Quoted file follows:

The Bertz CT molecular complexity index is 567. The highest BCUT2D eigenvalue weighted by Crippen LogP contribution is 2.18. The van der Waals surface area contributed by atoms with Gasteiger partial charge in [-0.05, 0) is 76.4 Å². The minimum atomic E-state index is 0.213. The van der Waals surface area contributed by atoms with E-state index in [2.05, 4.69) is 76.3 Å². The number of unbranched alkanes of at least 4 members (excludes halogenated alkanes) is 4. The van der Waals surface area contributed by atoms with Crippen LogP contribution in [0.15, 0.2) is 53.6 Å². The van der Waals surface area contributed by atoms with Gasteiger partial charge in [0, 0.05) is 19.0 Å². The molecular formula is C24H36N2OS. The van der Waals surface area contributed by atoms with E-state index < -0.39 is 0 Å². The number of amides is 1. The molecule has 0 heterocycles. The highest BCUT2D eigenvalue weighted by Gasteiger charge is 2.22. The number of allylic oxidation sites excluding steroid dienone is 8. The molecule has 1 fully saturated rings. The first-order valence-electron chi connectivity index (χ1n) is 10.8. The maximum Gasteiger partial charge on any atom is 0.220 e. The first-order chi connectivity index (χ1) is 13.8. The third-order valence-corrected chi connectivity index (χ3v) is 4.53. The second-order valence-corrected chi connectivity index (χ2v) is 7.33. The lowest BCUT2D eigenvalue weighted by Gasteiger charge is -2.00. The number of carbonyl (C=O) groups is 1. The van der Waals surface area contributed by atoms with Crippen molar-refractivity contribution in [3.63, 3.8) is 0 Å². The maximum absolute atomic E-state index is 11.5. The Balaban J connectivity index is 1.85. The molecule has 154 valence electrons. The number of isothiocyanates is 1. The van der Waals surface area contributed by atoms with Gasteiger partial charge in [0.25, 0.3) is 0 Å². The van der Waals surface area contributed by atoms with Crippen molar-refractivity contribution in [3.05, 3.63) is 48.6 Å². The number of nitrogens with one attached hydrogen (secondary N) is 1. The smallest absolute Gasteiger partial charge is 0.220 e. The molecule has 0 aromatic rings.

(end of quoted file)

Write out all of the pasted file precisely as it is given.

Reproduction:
The Bertz CT molecular complexity index is 567. The highest BCUT2D eigenvalue weighted by Crippen LogP contribution is 2.18. The van der Waals surface area contributed by atoms with Gasteiger partial charge in [-0.05, 0) is 76.4 Å². The minimum atomic E-state index is 0.213. The van der Waals surface area contributed by atoms with E-state index in [2.05, 4.69) is 76.3 Å². The number of unbranched alkanes of at least 4 members (excludes halogenated alkanes) is 4. The van der Waals surface area contributed by atoms with Crippen LogP contribution in [0.15, 0.2) is 53.6 Å². The van der Waals surface area contributed by atoms with Gasteiger partial charge in [0, 0.05) is 19.0 Å². The molecular formula is C24H36N2OS. The van der Waals surface area contributed by atoms with E-state index < -0.39 is 0 Å². The number of amides is 1. The molecule has 0 heterocycles. The highest BCUT2D eigenvalue weighted by Gasteiger charge is 2.22. The number of allylic oxidation sites excluding steroid dienone is 8. The molecule has 1 fully saturated rings. The first-order valence-electron chi connectivity index (χ1n) is 10.8. The maximum Gasteiger partial charge on any atom is 0.220 e. The first-order chi connectivity index (χ1) is 13.8. The third-order valence-corrected chi connectivity index (χ3v) is 4.53. The second-order valence-corrected chi connectivity index (χ2v) is 7.33. The lowest BCUT2D eigenvalue weighted by Gasteiger charge is -2.00. The number of carbonyl (C=O) groups is 1. The van der Waals surface area contributed by atoms with Crippen molar-refractivity contribution in [3.63, 3.8) is 0 Å². The maximum absolute atomic E-state index is 11.5. The Balaban J connectivity index is 1.85. The molecule has 154 valence electrons. The number of isothiocyanates is 1. The van der Waals surface area contributed by atoms with Gasteiger partial charge in [0.25, 0.3) is 0 Å². The van der Waals surface area contributed by atoms with Crippen molar-refractivity contribution in [3.05, 3.63) is 48.6 Å². The number of nitrogens with one attached hydrogen (secondary N) is 1. The smallest absolute Gasteiger partial charge is 0.220 e. The molecule has 0 aromatic rings.